Chapter 11 filings in the Central District of California – October 2020

There were 17 chapter 11s filed in the cacb in October 2020.  Of those, 9 elected to be treated as a Sub V small business case.  By division, SFV 4; LA 6; Riverside 4; Santa Ana 3, SB 0.

My old blog: BankruptcyProf

I discovered that the Library of Congress has archived my old blog BankruptcyProf.  It’s kind of fun looking at these posts again.  And motivates me to pay more attention here.  You can access the old blogs here. 

9th Circuit Annual Report

These are pretty fun to browse through.  The 2019 9th Circuit Annual Report is here.  Just came out.  Lots of facts, statistics and pictures.

ILC Webinar Program on the discharge injunction, Tuesday afternoon, 11/17/2020

Discharge Injunction Violations: In re Marino Says Fine Print Doesn’t Save the Creditor

November 17, 2020, 12 noon – 1 p.m.

Special low price- $15! 1 Hour MCLE; 1 Legal Specialization in Bankruptcy Law

Speakers: Christopher Burke, Leonard Gumport, M. Jonathan Hayes.

Marino deals with letters from creditors to a debtor that said, in the fine print, that the debtor should ignore the letter if the debtor had received a discharge. The bankruptcy court awarded $119,000 in damages to the debtor but ruled that it had no power to award punitive damages. The BAP affirmed but sent it back to the bankruptcy court saying that it could award punitive damages for violation of the discharge injunction.

Register Here

October 2020 filings flat again

We had 41 more petitions filed in October than in September and more than 1,100 or  34% fewer than October a year ago.  If we figure 2,500 filings each in November and December, we are looking at a total of 28,500 for 2020 or 22% fewer than last year.

2020 2019 2018 2017 2016 2015 2014
Jan 2,828 2,745 2,741 2,839 2,872 3,364 4,704
Feb 2,781 2,754 2,708 2,795 3,299 3,829 4,574
March 2,736 3,481 3,363 3,782 3,923 4,496 5,430
April 1,669 3,631 3,277 3,209 3,584 4,486 5,364
May 2,080 3,347 3,226 3,384 3,484 3,971 5,500
June 2,257 2,967 2,981 3,252 3,545 3,966 4,386
July 2,415 3,270 3,057 2,953 3,239 3,731 4,701
Aug 2,355 3,274 3,337 3,387 3,543 3,544 4,540
Sept 2,169 2,934 2,772 3,071 3,168 3,493 4,317
Oct 2,210 3,355 3,259 3,170 3,235 3,751 4,554
Nov 2,636 2,821 3,004 3,025 3,531 3,642
Dec 2,723 2,419 2,416 2,902 2,718 3,733
Total 23,500 37,117 35,961 37,262 39,819 44,880 55,445

Filings by chapter year to date:

Non-Comm’l Commercial Chapter 7 Chapter 13 Chapter 11
21,390 2,114 20,012 3,225 263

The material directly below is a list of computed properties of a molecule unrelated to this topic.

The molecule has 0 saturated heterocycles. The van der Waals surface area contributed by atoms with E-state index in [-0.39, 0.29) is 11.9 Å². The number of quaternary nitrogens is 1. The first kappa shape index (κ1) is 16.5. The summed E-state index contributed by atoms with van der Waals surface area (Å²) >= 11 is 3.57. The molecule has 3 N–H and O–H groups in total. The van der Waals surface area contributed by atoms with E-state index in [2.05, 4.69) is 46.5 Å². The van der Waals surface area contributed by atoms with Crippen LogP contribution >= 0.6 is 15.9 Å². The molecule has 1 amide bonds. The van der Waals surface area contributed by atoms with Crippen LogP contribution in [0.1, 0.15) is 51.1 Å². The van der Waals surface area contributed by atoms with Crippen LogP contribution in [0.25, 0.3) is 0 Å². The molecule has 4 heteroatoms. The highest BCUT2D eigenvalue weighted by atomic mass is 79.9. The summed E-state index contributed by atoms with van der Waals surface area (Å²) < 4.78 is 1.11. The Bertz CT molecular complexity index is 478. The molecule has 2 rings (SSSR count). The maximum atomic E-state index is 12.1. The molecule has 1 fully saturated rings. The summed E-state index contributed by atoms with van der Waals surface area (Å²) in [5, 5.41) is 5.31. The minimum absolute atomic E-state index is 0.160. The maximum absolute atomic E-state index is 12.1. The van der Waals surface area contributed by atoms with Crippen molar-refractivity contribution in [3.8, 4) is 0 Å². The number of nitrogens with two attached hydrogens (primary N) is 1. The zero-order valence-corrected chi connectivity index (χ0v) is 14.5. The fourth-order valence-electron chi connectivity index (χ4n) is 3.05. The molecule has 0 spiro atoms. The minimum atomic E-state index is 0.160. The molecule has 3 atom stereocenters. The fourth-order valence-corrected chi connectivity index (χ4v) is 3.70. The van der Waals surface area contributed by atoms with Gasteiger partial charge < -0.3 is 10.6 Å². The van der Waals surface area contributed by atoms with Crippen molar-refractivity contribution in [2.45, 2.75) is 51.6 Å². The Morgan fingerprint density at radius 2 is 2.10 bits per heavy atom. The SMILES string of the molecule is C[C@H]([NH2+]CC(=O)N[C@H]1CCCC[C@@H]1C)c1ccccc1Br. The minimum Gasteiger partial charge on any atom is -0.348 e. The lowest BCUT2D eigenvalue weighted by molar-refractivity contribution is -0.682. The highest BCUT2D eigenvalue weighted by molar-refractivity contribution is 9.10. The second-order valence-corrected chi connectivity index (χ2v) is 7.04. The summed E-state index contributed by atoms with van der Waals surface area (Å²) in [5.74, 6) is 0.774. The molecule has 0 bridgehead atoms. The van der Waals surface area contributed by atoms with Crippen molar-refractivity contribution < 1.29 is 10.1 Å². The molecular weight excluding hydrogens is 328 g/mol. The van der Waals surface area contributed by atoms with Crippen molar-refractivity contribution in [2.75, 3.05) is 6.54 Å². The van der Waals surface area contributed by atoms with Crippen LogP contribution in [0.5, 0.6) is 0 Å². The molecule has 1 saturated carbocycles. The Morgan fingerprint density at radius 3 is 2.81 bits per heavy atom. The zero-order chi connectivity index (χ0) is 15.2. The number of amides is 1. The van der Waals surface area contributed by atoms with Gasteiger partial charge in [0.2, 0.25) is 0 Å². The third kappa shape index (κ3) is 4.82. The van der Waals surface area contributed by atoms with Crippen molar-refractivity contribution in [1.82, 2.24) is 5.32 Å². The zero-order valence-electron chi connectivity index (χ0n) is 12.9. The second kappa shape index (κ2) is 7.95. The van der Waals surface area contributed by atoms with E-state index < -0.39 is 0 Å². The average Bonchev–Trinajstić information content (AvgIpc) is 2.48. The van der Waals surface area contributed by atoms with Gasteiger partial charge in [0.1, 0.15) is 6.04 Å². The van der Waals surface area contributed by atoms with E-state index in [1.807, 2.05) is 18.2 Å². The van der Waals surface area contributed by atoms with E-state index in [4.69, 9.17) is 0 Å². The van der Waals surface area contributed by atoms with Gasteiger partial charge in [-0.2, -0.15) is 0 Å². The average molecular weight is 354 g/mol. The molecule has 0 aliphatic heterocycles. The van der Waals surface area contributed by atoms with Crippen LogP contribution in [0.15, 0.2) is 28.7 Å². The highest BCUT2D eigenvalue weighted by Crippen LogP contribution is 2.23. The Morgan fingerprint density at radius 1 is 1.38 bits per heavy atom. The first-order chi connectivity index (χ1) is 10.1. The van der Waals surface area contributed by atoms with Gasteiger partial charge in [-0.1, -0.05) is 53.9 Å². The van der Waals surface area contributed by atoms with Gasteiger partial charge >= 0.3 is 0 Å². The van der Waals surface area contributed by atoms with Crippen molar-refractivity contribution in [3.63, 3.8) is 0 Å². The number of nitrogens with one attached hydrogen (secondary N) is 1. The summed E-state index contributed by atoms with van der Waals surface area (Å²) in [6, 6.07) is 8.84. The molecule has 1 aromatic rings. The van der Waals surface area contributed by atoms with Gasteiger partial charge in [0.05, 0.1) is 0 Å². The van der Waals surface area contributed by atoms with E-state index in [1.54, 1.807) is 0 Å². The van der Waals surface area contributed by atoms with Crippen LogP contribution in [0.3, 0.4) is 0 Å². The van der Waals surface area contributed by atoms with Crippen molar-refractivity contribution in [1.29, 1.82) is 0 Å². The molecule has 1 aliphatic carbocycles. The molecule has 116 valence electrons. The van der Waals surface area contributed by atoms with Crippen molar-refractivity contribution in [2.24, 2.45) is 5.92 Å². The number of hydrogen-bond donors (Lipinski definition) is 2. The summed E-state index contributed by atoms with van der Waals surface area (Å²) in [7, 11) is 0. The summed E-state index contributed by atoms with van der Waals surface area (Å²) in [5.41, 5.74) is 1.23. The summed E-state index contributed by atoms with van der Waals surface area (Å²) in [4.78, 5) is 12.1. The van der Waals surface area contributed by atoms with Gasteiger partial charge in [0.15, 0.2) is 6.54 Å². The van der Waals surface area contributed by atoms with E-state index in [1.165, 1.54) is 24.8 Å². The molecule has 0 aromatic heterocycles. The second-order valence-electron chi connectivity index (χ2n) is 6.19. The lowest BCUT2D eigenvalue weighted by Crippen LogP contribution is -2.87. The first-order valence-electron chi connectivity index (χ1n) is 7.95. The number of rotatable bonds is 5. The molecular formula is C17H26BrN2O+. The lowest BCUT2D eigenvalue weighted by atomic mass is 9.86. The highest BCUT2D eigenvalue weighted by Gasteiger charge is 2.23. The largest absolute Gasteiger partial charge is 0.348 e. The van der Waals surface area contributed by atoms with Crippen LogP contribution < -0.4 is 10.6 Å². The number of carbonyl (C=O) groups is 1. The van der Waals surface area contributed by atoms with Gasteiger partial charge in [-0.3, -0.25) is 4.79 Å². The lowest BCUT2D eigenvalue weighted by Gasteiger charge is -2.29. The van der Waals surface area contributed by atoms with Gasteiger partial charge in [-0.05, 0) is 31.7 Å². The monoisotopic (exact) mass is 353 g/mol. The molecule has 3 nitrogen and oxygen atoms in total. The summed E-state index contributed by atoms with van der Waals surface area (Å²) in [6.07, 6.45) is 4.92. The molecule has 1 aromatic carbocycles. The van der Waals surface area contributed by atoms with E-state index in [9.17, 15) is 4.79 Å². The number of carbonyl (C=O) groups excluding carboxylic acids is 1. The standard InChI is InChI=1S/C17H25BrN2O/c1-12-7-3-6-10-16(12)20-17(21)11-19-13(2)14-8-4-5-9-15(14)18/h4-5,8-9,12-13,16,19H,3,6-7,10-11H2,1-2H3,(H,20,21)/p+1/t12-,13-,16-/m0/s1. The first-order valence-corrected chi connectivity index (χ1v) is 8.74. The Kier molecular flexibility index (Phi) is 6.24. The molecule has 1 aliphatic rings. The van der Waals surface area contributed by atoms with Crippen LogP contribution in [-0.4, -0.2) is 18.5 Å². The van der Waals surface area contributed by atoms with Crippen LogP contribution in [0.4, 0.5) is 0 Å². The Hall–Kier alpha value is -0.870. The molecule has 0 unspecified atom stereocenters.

91% 9% 85% 14% 1%


Federal Bar Assn 17th Annual Bankruptcy Ethics Symposium November 20, 2020

Email from Joe Boufadel:


The Federal Bar Association is hosting (online only) its 17th Annual Bankruptcy Ethics Symposium on Friday, November 20, 2020, beginning at 9:00 a.m. (3 hours of legal ethics).  I hope and encourage you all to attend again this year (and registration takes less than a minute to complete online). Please note there is a discounted rate for all FBA, CDCBAA and LABF members, and it’s inexpensive for non-members as well. Please feel free to contact me if you have any questions.

Click here to register online for the symposium on November 20, 2020      Click here to download the PDF event flyer.

Federal Bar Association-Los Angeles Chapter’s 17th Annual Bankruptcy Ethics Symposium

Friday, November 20, 2020
Time: 9:00 a.m. to 12:15 p.m.   Online Only (GoToMeeting)

Read more…

My latest Daily Journal article on Small Business Chapter 11s

My Daily Journal Article Small Business Chapter 11 update: Where are we eight months in? was published on October 26, 2020.  You can access it here.  DJ 10-26-20 SBRA 8 months in  Let me know what you think.

Judge Zurzolo instructions for his November 16, 2020 chapter 13 hearings

Email from Keith Higgenbotham:

Dear Colleagues!

Judge Zurzolo has asked that attorneys appearing on his upcoming Ch13 Cf hearings for MONDAY, November 16th register their appearances with his chambers AS SOON AS POSSIBLE (now!) due to the number of matters on that calendar. Instructions for registration can be found below — including allowing you to register for more than 1 hearing in one email for ALL appearances for that day for that attorney.

As you may be aware, Judge Zurzolo was the first Judge to create a toll free appearance line so that we do not need to use CourtCall.  As a trade-off, we are REQUIRED to register your appearance(s) with his chambers beforehand using a new specific email address.

Since the Ch13 calendar has many matters on it, the Court is requiring all attorneys appearing on that calendar to begin registering NOW with Judge Zurzolo’s chambers, as is required.  Also, the Court is requiring ALL to register by NO LATER THAN 5:00 p.m. on Wednesday 11-11 — instead of the usual noon on the day prior to the hearing.

The Court has assisted us in posting the 11/16 calendar early and has been posted it on the Tentative Rulings page of the Court’s website with the following instructions (see below) on registering for appearances.

The Court is prepared to accept registrations beginning TODAY and strongly encourages it.  The Court asks that attorneys begin registering now and definitely no later than Wed 11/11. This will greatly assist Chambers in being prepared for the 11/16 calendar and NOT be deluged at the last minute.